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Opendoor, an iBuying pioneer that is now the biggest company of its kind, revealed on Thursday that it lost nearly $1 billion in the third quarter of this year as it battled a critical market downturn for a generation.
In total, Opendoor suffered a net loss of $928 million between July and September, according to the company’s earnings report. That’s up from a loss of just $57 million in the third quarter of 2021. However, Opendoor’s revenue jumped 48% year-over-year from about $2.3 billion in the third quarter of 2021 to around $3.4 billion this year.
In a letter to shareholders, Opendoor attributed $573 million of its net loss to “inventory valuation adjustments,” or in other words, the reduced value of homes Opendoor has in inventory. The letter says that excluding this forward-looking adjustment, the adjusted net loss was $328 million, compared to $18 million a year ago.
In a call with investors, Opendoor’s chief financial officer, Carrie Wheeler, further explained that the adjustment is a “non-monetary charge to account for expected losses.” She also described the move as “taking those losses, resetting expectations.”
The company’s earnings report further shows that cash reserves fell from around $1.7 billion at the end of 2021 to around $1.3 billion at the end of September.
However, Wheeler said on the investor call that the company has “a lot of capital to get through this and move forward.” Speaking about conditions in this current period, she also said that Opendoor expects home price depreciation to continue.
“We don’t feel constrained by capital,” Wheeler continued on the call. “We feel well capitalized for this time.”
Opendoor co-founder and CEO Eric Wu also weighed in via a statement on Thursday, saying “we are well capitalized with the balance sheet to navigate this rapid market transition and emerge even stronger.” Wu also said that “navigating a market transition that only happens once every forty years has required us to operate with urgency and discipline to manage risk and overall inventory health.”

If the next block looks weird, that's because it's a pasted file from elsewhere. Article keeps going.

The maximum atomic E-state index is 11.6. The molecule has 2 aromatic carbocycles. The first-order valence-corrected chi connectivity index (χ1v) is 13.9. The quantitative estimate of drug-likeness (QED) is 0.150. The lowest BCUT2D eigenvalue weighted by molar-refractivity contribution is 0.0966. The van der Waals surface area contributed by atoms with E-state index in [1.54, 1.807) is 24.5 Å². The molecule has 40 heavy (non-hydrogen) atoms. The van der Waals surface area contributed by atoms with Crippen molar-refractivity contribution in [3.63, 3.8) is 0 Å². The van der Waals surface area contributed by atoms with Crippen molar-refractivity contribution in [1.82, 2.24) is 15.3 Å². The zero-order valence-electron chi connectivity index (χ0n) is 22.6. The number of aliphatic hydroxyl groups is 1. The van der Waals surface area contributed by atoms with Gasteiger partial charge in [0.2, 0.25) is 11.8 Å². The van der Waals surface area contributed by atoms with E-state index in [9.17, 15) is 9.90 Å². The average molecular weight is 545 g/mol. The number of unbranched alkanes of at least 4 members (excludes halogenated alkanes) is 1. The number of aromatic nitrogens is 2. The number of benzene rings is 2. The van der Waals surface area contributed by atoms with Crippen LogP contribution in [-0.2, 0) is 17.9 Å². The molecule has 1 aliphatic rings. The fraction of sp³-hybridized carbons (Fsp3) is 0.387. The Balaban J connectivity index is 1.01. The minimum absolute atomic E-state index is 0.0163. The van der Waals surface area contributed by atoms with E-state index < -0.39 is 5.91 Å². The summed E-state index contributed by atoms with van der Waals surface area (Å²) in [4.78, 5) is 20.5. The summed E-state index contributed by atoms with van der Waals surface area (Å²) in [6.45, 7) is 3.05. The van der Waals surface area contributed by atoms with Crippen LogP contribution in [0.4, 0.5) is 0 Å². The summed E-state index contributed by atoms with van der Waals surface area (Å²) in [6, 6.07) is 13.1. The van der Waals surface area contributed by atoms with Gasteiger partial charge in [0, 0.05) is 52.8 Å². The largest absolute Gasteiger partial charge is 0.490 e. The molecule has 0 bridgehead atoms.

“In the third quarter, we accelerated the resale velocity of our existing inventory and significantly increased spreads on new acquisitions,” Wu continued. “These actions ensure that we are prioritizing sales to improve the health of our inventory on a resale basis, and that our post-Q2 acquisition cohorts are positioned to perform in line with our contribution margin targets.
During the investor call, Wu also said that “we’re at the peak of uncertainty right now,” which in turn is prompting Opendoor to become more risk averse.
Opendoor released its latest earnings in August, when it revealed it had generated $4.2 billion in revenue, but posted a net loss of $54 million. It was a turnaround from the first three months of the year, when Opendoor posted its first-ever profitable quarter, with a net profit of $28 million.
In total, Opendoor lost $954 million between the start of 2022 and the end of September. The vast majority of those losses — which are significantly higher than the $471 million the company lost in the first nine months of 2021 — occurred in the third quarter. The company’s “inventory valuation adjustments” on existing homes were a major contributor to the company’s total losses in 2022.
Opendoor’s losses highlight the challenges facing the iBuying business model right now, and Opendoor announced its earnings just a day after announcing it was laying off about 550 workers, or about 18% of its workforce. The company also severed ties with some third-party vendors and embarked on various other cost-cutting measures. The efforts follow news in September that the company was selling homes at a loss for the first time.